DEAD OF NIGHT was carefully constructed to cover all grounds.  Every type of nightmare was to be chronicled, in as many emotional colors as possible:  foreboding evil (a race car driver’s escape from death), creepy (ghostly participation invading children’s hide-and-seek playdate), suspenseful (a haunted mirror wields its influence upon a pair of honeymooners), comic (the aforementioned golf sequence) and terrifying (a ventriloquist’s dummy has a life of its own).  All of this is beautifully framed by a weekend outing at a country estate.  Architect Walter Craig arrives at the manor and disturbingly relates how he knows everyone there from a recurring nightmare he can’t shake.

To capture these frightening elements, Ealing relied upon four of the finest directors then working in the British motion picture industry (Charles Crichton, Basil Dearden, Robert Hamer, Alberto Cavalcanti).  Their endeavors were appended by a top-notch script (individually written by T.E.B Clarke, John Baines, E.F. Benson, Angus MacPhail and the aforementioned H.G. Wells) and spectacular atmospheric photography by Douglas Slocombe and Stanley Pavey.  A perfect accompanying tense score was composed for the fest by Georges Auric, and adds just the right macabre crescendos needed.

The cast, too, is a 1940’s Who’s Who of British cinema stars:  Mervyn Johns (as the tormented Craig), Roland Culver, Googie Withers, Frederick Valk, Anthony Baird, Sally Ann Howes, Judy Kelly, Miles Malleson, Barbara Leake, Ralph Michael, Esme Percy, Peggy Bryan, Hartley Power, Garry Marsh and Basil Radford and Naunton Wayne as Parratt and Potter (the two elusive golfers, who had become an unofficial UK comedic team since their standout appearance in Hitchcock’s 1938 The Lady Vanishes).  Most prominently is the tortured and truly scarifyin’ performance by Michael Redgrave (as the ventriloquist).  Speaking of that episode, Universal-International again made a decision that changed the narrative of this segment (the most famous in the movie).  Elisabeth Welch, the wonderful African-American actress/songstress, and a recent ex-pat to the UK, plays the owner-operator of the nightclub where much of the action unfolds.  In the original American version, her non-singing scenes were shortened to imply that the woman was merely an entertainer at the club – and not the owner.  No doubt this was done to appease the Southern theater circuit (again, this is the unabridged 103 minute edition).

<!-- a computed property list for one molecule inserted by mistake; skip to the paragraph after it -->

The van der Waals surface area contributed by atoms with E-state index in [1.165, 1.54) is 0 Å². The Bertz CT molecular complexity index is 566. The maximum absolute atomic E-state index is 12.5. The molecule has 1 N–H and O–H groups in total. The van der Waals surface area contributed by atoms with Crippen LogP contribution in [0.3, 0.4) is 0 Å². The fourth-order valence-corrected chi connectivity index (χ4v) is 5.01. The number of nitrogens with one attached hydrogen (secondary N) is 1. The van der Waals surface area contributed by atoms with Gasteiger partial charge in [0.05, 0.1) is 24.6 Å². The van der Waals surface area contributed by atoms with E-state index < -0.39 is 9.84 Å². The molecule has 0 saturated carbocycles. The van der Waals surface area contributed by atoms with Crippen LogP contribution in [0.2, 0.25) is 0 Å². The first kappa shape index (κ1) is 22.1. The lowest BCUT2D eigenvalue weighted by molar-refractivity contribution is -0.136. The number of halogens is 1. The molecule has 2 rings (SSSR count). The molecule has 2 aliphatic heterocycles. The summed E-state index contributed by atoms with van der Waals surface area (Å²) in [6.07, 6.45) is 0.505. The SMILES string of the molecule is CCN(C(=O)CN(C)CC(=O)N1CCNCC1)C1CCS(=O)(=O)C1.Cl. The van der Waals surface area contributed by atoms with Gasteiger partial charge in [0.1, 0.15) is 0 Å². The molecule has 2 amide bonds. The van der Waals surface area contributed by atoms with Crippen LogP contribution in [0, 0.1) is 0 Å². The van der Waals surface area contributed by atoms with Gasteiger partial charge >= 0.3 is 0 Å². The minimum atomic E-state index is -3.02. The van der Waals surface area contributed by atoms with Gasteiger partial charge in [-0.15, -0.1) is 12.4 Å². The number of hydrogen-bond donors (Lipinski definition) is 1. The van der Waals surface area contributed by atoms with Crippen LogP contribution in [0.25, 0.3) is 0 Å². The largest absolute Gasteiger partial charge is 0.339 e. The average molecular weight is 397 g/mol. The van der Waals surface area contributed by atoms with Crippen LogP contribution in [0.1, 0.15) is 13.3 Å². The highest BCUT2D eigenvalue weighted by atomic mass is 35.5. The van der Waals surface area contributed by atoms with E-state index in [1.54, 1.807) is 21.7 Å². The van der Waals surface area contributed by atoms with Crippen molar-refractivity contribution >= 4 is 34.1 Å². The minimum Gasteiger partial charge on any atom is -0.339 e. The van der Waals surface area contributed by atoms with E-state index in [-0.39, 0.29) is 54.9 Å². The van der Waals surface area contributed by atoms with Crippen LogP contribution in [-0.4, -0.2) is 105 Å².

DEAD OF NIGHT, in the 75 years since its release, has lost none of its power to ghoulishly invade our post-screening dreams (even the original poster is goosebump-raiser – see the Blu-Ray cover below).

The Kino-Lorber Studio Classics/Studio Canal High Definition platter of DEAD OF NIGHT is the best incarnation yet of this chilling classic.  Crystal-clear with terrific contrast, the generally excellent 35mm  transfer (from a new 4K restoration) gets a big bow. Only an intermittent emulsion scratch that lasts for a bit midway through the proceedings prevents the results from being pristine.  Extras include audio commentary by Tim Lucas, and a documentary Remembering Dead of Night.

LSS, DEAD OF NIGHT is one of the greatest horror movies ever made, and deserves to be included in any classic Blu-Ray/DVD collection.  It’s the stuff screams are made of.

THE QUEEN OF SPADES, a blood-freezing tale told in epic proportions, is a 1949 classic that almost plays like a feature-length spinoff told by one of the guests in DEAD OF NIGHT (possibly why they’re often paired together in revival screenings).